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School revokes prof's privileges after she encourages students, offers credit, to protest Kavanaugh

A retired professor is banned from teaching classes at a Maine university after she encouraged students to protest the confirmation of Judge Brett Kavanaugh for class credit. (Image source: YouTube screenshot)

The University of Southern Maine has banned a professor from teaching at any of its campuses after she encouraged students to protest Justice Brett Kavanaugh, even going so far as to offer them credit for doing so.

What did the school say?

Professor Susan Feiner retired from the school in July but was still permitted to teach occasional courses at the university.

However, the university revoked Feiner's teaching privileges entirely after discovering that she decided to offer course credit for students who were willing to travel to Washington, D.C., and protest Kavanaugh's confirmation to the Supreme Court. Feiner reportedly offered this course without university approval.

In a Wednesday statement in the Portland Press Herald, USM President Glenn Cummings said that the school was "embarrassed" by Feiner's conduct and was not happy that she used a school class to advance her "personal political agenda."

"We are embarrassed by and apologize for the rogue behavior of a former colleague," Cummings said. "In response to her inappropriate actions, Dr. Susan Feiner has been notified that she is now barred from teaching at the University of Southern Maine, a prohibition that will be upheld by the other campuses of the University of Maine System as well.”

Cummings noted that Feiner had offered "an unauthorized class that advanced her personal political agenda," adding that no campus resources were used to support what he referred to as “one-sided political activism.”

According to the outlet, the university is still under investigation for advertising the course without approval. The outlet reported that in order to teach a course "a contract between the retired faculty member and the university" must be in place.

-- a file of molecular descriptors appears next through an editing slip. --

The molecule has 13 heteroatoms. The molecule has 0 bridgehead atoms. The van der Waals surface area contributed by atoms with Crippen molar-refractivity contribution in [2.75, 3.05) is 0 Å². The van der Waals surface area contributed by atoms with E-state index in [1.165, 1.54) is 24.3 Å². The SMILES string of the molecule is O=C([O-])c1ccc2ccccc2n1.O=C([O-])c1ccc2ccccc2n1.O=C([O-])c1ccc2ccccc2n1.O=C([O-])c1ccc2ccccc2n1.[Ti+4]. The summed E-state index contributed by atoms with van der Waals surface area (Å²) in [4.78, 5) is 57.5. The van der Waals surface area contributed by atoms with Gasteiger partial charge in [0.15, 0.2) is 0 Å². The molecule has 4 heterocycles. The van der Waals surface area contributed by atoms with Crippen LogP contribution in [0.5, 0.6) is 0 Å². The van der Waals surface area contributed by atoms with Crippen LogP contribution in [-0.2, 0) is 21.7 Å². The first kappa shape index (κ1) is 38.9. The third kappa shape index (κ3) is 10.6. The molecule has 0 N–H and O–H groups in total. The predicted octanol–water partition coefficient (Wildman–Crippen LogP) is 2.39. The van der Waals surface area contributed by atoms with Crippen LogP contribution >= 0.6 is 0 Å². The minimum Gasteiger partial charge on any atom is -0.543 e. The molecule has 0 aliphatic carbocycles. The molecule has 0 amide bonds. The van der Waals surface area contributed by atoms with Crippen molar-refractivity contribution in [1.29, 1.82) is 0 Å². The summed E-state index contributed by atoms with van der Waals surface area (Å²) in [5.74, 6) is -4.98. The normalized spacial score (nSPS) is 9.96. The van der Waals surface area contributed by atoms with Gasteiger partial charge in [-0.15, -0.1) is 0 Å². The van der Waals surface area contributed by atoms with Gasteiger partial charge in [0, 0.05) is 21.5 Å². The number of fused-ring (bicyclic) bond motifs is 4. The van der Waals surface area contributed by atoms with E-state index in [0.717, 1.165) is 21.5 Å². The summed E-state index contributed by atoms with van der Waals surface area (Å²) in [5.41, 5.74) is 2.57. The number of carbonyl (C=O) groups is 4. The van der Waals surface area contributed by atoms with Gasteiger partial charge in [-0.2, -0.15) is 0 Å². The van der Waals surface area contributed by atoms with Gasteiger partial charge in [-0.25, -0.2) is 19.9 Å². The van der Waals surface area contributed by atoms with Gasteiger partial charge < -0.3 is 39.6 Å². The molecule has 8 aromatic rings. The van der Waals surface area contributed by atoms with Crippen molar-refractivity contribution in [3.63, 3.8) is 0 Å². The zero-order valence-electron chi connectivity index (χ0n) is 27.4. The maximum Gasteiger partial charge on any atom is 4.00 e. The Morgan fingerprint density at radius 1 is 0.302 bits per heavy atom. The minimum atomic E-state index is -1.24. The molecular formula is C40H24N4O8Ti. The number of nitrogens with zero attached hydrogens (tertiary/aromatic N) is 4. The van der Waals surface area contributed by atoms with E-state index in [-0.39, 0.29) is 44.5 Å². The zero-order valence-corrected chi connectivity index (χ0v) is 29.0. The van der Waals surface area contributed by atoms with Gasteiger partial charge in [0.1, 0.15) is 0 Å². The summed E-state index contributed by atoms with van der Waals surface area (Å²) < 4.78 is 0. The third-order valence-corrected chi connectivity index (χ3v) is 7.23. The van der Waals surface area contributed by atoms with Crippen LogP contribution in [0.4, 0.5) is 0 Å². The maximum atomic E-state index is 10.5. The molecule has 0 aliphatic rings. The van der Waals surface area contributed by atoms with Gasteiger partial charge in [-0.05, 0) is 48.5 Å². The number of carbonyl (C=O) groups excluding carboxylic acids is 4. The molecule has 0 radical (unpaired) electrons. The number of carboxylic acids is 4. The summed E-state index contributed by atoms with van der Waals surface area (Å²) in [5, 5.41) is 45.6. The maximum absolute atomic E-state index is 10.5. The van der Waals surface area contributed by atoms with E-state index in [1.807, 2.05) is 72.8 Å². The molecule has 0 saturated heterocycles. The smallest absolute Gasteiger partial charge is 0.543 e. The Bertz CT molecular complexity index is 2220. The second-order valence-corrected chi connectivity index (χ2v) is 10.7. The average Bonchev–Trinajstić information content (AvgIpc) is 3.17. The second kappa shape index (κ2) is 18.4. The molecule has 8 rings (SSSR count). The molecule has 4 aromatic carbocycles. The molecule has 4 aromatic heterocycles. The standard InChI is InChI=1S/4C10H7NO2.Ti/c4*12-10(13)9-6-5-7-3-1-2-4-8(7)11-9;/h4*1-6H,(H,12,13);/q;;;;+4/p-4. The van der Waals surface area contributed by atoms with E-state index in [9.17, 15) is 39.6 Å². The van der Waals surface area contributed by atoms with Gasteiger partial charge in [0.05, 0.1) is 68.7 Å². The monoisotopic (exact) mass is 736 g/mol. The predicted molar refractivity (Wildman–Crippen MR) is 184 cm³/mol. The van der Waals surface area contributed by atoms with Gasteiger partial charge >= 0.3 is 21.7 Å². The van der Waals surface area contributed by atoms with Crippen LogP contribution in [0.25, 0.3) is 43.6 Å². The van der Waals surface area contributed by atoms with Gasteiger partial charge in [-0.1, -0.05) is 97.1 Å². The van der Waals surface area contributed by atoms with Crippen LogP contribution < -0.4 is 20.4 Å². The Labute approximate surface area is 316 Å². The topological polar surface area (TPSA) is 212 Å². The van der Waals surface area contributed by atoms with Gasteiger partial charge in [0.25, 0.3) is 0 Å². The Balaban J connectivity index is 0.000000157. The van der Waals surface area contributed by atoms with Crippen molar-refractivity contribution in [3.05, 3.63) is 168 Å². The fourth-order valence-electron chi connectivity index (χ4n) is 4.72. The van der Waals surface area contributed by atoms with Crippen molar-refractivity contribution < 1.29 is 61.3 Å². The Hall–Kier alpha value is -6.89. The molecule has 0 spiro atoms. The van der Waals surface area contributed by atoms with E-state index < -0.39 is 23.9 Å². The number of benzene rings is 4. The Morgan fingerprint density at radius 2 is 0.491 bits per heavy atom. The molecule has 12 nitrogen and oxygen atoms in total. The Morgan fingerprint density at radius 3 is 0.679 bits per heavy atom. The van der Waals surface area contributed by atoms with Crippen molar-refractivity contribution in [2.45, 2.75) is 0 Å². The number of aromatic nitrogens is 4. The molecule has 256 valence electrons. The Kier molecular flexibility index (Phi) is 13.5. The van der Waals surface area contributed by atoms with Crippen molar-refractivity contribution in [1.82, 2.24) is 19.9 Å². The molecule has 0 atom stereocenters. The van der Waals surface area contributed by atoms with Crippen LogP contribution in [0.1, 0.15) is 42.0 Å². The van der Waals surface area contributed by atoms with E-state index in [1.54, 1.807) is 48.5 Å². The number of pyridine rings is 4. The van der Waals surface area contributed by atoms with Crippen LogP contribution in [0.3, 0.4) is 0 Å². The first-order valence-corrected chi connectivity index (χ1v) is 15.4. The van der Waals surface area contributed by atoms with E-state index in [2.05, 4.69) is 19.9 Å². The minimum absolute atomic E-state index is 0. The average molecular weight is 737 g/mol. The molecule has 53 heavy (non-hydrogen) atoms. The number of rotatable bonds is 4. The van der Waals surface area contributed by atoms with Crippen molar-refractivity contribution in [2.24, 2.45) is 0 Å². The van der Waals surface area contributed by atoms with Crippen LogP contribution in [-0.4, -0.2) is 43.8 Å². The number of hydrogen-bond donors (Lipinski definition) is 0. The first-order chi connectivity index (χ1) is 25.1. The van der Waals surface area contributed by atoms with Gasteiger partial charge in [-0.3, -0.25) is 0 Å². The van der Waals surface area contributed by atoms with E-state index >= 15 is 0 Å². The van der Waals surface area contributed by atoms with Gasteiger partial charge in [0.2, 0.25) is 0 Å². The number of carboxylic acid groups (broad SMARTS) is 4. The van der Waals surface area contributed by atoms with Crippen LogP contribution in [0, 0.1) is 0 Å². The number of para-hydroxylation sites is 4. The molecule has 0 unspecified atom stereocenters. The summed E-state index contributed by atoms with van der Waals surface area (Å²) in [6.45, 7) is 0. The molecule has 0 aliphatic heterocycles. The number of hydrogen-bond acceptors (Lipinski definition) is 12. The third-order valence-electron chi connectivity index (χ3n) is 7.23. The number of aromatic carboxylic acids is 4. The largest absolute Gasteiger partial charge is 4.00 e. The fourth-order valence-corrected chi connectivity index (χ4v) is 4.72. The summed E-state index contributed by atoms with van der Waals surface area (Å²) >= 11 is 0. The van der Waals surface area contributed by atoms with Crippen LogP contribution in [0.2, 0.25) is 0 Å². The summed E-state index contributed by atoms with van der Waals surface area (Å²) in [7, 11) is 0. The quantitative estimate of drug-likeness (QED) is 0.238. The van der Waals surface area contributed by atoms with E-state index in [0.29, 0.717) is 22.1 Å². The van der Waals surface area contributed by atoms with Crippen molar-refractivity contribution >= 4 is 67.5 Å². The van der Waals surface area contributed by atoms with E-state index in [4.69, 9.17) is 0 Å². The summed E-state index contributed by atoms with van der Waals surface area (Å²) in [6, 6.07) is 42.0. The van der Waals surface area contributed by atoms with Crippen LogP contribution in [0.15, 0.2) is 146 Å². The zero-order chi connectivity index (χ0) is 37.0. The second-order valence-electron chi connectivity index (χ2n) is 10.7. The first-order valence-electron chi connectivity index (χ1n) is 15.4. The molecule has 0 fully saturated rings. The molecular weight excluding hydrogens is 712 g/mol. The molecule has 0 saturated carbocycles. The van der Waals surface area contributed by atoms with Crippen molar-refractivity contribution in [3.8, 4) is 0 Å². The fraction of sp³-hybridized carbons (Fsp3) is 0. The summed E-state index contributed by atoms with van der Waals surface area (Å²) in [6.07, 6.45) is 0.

Earlier in October, Cummings told the outlet that Feiner "acted in a very rogue manner," and called her behavior both "inappropriate" and "unacceptable."

James Page, who is chancellor of the University of Maine system, also expressed his disappointment earlier in October.

"The use of institutional resources to advance a partisan agenda violates board policies established to ensure Maine's public universities remain nonpartisan and politically neutral," he said.

"Inviting arrest for college credit goes much further, violating the trust of our students, their families, and Maine taxpayers have placed in our universities, and could result in serious professional consequences," he added.

Anything else?

Maine Republican Party Executive Director Jason Savage lauded the school's ban on Feiner in a Wednesday statement.

“President Glenn Cummings and the University of Maine System showed true integrity in dealing with this situation swiftly," Savage said. "We are very pleased to see immediate, and forceful, action taken on this matter. I personally extend my gratitude to President Cummings and those involved in addressing this situation.”

Has Feiner responded to the news of her banning?

Feiner said she does not plan to contest the university's decision.

“Why [would I]? I’m retired. It’s USM’s loss,” she wrote in a text message to the outlet, and noted her disappointment that "hundreds of thousands in planned giving is gone."

Feiner said she would offer no further comment until the investigation was complete.

You can read more on Feiner's background, and the background on the initial incident here.

(H/T: The College Fix)

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